Following Jesus Christ — This Is What It Means to Be a Christian

Behold, the Lamb of God, who takes away the sin of the world!

John Linnell, “Baptism of Jesus,” 1867
John Linnell, “Baptism of Jesus,” 1867 (photo: Public Domain)

Unlike Elvis, about whom there have been no end of alleged sightings — from Memphis to the moon — nearly all the Jesus sightings we have on record are confined to the New Testament. Of course, these carry the distinct and undeniable advantage of having actually happened. They are not mythological accounts, in other words, but real historical events retrieved from the great sea of the past. 

For instance, there is the sighting which takes place in Bethany, where Jesus is first seen by his cousin John, who’s kept himself busy baptizing Jews in the nearby Jordan River. The scene is described by the author of the Fourth Gospel, St. John the Divine, who also happens to be part of the story he’s telling. It seems that an official delegation from Jerusalem has been sent to sort things out concerning this strange sun-baked fanatic from the desert. “Who are you?” they demand to know. His answer is wonderfully simple and direct: “I am not the Christ. … I am the voice of one crying in the wilderness, ‘Make straight the way of the Lord,’ as the prophet Isaiah said.” 

So, if he’s not the promised Messiah, why is he baptizing all these people? “I baptize with water,” he explains, “but among you stands one whom you do not know … the thong of whose sandal I am not worthy to untie.” And with what, pray, will he be baptizing? The Holy Spirit. Thus, when John sees him coming toward him, he will exclaim: “Behold, the Lamb of God, who takes away the sin of the world!”

It is what follows upon this announcement, however, that is the real flash point of the story. Because, no sooner has he identified Christ, telling everyone who will listen that it is no less than the Lamb of God himself passing by, that two of his own disciples, Andrew and John, suddenly peel away and begin to follow Jesus, embarked upon a journey that will never end. In four perfectly simple, hardworking words everything changes: “and they followed Jesus.”

Those four words, I put it to you, are emblematic of everything we need to know in the Christian life. If you want to know what discipleship means, there is the formula for you: following Jesus. Yes, even if it leads all the way to the Cross. For there is no other way to the Father, to the source of all that will save us and make men glad.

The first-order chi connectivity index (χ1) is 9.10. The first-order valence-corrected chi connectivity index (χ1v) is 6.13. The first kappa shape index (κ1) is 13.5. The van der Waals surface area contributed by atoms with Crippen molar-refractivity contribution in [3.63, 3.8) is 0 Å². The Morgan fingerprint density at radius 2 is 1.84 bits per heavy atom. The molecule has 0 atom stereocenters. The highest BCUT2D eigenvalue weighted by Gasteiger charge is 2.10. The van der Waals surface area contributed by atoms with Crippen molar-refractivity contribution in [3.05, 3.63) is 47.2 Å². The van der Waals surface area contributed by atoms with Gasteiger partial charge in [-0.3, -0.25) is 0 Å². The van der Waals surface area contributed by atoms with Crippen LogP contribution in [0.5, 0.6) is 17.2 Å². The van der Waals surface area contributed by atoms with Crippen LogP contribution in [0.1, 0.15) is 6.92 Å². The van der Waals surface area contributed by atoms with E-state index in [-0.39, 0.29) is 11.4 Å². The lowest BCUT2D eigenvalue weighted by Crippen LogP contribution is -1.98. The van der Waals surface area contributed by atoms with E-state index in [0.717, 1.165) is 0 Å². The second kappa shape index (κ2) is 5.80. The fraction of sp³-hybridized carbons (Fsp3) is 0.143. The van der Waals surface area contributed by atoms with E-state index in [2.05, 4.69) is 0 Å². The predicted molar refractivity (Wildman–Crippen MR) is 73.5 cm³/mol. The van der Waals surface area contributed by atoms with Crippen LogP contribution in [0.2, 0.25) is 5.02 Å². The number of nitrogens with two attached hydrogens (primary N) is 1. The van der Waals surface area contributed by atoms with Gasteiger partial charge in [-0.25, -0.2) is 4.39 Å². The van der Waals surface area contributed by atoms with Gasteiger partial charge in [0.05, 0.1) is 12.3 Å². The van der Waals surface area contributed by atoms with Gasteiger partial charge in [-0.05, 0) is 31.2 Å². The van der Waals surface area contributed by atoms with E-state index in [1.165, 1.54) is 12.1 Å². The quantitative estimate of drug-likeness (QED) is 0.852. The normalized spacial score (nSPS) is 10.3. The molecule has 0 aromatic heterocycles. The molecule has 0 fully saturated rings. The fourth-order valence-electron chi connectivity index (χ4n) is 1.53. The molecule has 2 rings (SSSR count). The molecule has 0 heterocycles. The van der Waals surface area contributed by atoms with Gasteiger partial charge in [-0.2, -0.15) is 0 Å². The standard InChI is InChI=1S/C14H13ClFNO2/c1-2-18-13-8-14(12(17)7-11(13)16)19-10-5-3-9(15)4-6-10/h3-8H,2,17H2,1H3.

Everything crystallizes, by the way, in the brief exchange that takes place among them soon after they’ve left the John who only baptizes with water. Riveted by the sight of Jesus, of the one who will baptize with more than water, the two set out at once, but keeping a discreet distance from him, hesitant even as they draw nearer to him, closing in on what will be their destiny. Here is the fateful contest, the tension of the struggle between fear and hope, whose final outcome only God knows.

And Jesus, knowing what is on their minds and in their hearts, suddenly turns round to ask: “What are you seeking?” It is the perennial question, the one which most deeply reveals who we all are, the thing that will shape the lives we live in a Christ-like way. We are all seekers, in other words, our lives set upon a quest, looking for what we do not yet have. But hoping, always hoping in however dim and inchoate a way, to find out what it is. And in the answer that they will be given, we may all learn what it is we are really looking for, the mysterious Other for whom we have all been searching. 

Which is why they must first ask, indeed, why they are moved to do so. “Where do you live?” They need to know this. Because whatever it is they are looking for, what we are all looking for, must have a place, must be somewhere in time and space; it cannot be left to abstraction and surmise. “I am only a man,” says Czeslaw Milosz: “I need visible signs. / I tire easily, building the stairway of / abstraction.”

When a man sets out looking for God, if he is to see him, breathe in his being amid the things he knows, God must become one of those things, becoming himself a man. Otherwise he remains utterly unrecognizable. Milosz knew this, of course, and so in his poem “Veni Creator,” he reminds us “that signs must be human,

therefore call one man, anywhere on earth,
not me — after all I have some decency — 
and allow me, when I look at him, to marvel at you.

And in the answer that Jesus gives them, we see how things will turn out, that they will have at last found what it is they have been looking for all their lives. “Come and see,” he tells them, thus inviting them to the promised consummation to come.

This is what it means to be a Christian. It is not an idea or a concept around which one then organizes one’s life. It is not a set of principles to which one is expected to adhere. Rather it is an encounter with Someone who speaks and acts like no other person one has ever met. Someone who speaks with commanding, compelling authority, whose very singularity marks him off as absolutely unique, unprecedented in all of time or space. 

“If I don’t believe this man,” you say to yourself, “I’ll not believe anyone.” Here an eternal meaning has been found, laid hold of in the shape of one man, who happens to be the very Logos of God himself, all at once concretely incarnate in the human being Jesus. Here heaven and earth are joined, wedded together within each moment of time, within every space.

“May it become,” says Luigi Giussani, Servant of God, “habitual to perceive in all things — in everything, from the boughs of the tree to the hairs of the person you love — the presence of the Mystery that became a man in flesh and blood. … Getting used to seeing this in everything is a history that God allowed you to begin.”